Size matters: Bulk foods are going mainstream in US grocery stores
Kroger, Wegmans and Hy-Vee are among the retailers stocking up on loads of seeds, rice, beans and other products.
In an industry that runs on packaged convenience, self-service bins full of rice, seeds, beans and oats aren’t typically viewed as sources of growth. But thanks to increasing consumer interest in natural and organic products, cooking at home and experimenting with new ingredients, bulk bins are migrating from their traditional homes in natural grocery stores to mainstream retail.
Giant Eagle’s Market District now carries an assortment of spices, nuts, dried fruits and other ingredients, as well as a few attention grabbers, like a make-your-own trail mix station, bulk candy bins and various bulk olive oils. Midwest retailer Hy-Vee offers pasta, cereal, tea, coffee and dozens of other selections in bins positioned inside its stores’ dedicated natural and organic departments. Kroger also has bulked up in recent years, as have Wegmans, H-E-B and other grocers.
Diana Sheehan, director of retail insights with Kantar Retail, said more premium stores — including those owned by mainstream supermarkets — are turning to bulk as a way to help their stores stand out in an increasingly competitive environment.
“These stores are starting to embrace bulk,” Sheehan said. “And it’s less about a natural and organic offer and more about that premium, unique offer.”
The benefits of bulk
Bulk foods generate high margins for retailers and are fairly simple to execute, she said. These sections also tend to be destinations for loyal shoppers. The mere presence of bulk often signals that a store is committed to whole, unprocessed foods at a time when these characteristics are increasingly being sought by shoppers.
For consumers, bulk foods carry the promise of less waste with shoppers taking only what they need. It also offers price savings compared to packaged alternatives. A 2012 study by Portland State University in cooperation with the Bulk is Green Council, an industry trade group, found bulk saved shoppers an average of 89% over packaged varieties. Subsequent reports have tempered that number — Sprouts Farmers Market has estimated its bulk items are typically 15% to 20% cheaper than their packaged counterparts. Regardless of the number, the fact remains that buying in bulk is a money-saver.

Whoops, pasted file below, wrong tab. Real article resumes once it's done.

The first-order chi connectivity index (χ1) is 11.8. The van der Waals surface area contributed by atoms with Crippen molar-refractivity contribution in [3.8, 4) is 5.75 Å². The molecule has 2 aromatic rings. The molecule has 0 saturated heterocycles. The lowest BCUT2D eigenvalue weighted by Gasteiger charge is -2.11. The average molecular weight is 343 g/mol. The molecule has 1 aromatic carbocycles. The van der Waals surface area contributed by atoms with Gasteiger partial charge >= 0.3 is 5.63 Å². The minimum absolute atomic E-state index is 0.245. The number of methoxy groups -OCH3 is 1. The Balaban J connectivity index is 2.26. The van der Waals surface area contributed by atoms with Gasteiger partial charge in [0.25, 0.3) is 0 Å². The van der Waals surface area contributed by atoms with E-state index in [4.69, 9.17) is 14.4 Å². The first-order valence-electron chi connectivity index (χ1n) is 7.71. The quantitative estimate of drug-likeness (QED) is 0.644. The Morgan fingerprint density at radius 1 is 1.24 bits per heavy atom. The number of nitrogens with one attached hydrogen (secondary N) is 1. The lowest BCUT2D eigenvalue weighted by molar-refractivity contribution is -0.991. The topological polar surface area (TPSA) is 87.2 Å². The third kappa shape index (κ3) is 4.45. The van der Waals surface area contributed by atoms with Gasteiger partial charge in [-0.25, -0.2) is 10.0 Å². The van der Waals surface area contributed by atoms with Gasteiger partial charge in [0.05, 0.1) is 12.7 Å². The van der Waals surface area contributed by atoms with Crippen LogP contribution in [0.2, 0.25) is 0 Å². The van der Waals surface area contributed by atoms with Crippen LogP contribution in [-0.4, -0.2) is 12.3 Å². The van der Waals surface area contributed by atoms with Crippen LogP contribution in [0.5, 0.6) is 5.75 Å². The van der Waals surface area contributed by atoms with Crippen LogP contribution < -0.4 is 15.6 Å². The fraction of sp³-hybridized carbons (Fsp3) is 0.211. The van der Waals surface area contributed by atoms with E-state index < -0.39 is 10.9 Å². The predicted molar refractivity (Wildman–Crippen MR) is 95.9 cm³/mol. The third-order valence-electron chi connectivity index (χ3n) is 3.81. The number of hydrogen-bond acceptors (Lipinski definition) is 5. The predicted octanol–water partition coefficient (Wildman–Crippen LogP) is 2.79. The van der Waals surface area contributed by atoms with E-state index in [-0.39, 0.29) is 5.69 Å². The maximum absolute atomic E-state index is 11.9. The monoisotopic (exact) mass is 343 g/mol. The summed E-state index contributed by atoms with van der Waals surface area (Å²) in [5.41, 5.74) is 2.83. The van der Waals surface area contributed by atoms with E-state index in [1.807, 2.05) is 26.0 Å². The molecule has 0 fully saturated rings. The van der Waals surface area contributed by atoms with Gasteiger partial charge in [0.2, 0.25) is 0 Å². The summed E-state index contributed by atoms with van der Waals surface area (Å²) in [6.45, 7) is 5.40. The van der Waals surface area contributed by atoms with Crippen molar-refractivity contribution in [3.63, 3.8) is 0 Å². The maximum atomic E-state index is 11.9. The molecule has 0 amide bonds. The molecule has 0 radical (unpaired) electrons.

Another advantage is that consumers can use it to try unique foods or ingredients that might be difficult to find or considerably more expensive in packaged varieties. Shoppers can find everything from amaranth flour to Himalayan salt and raw cacao nibs to different types of nut butters.
“Bulk is as much an experiential play as anything,” said Sheehan.
Brett Karminski, senior brand manager in the bulk division at Frontier Co-op, a manufacturer specializing in herbs, teas and spices, noted many consumers turned to bulk during the recession, and have stuck with it even as the economy has improved. He said customers recently have shown a high level of interest in herbal teas and cooking spices. Sales of Frontier’s bulk organic hibiscus flowers used to make tea have grown 71% over the past year, while finely ground Himalayan salt has surged 69%.
“We’re seeing a more educated spice consumer who is looking to experiment with new flavors and bulk items they may have learned about through social media and digital influencers,” Karminski told Food Dive in an email.
Todd Kluger, vice president of sales and marketing at Lundberg Family Farms, said he’s seen strong consumer interest in bulk rice and quinoa varieties sold by his company, including sushi rice, short-grain brown rice and tri-color quinoa.
“Being able to experiment with variety, being able to purchase as much or as little as they need, and looking for price to value are all drivers of interest from consumers in the bulk section,” he told Food Dive in an email.
Ward’s Supermarket in Gainesville, Fla., installed its bulk department twenty-five years ago. The section was comprised of sixteen bins, according to natural foods manager Russ Welker. Today, the retailer has 400 bins located in the center of the store, offering everything from roasted peanuts to pasta and hard-to-find flours and spices.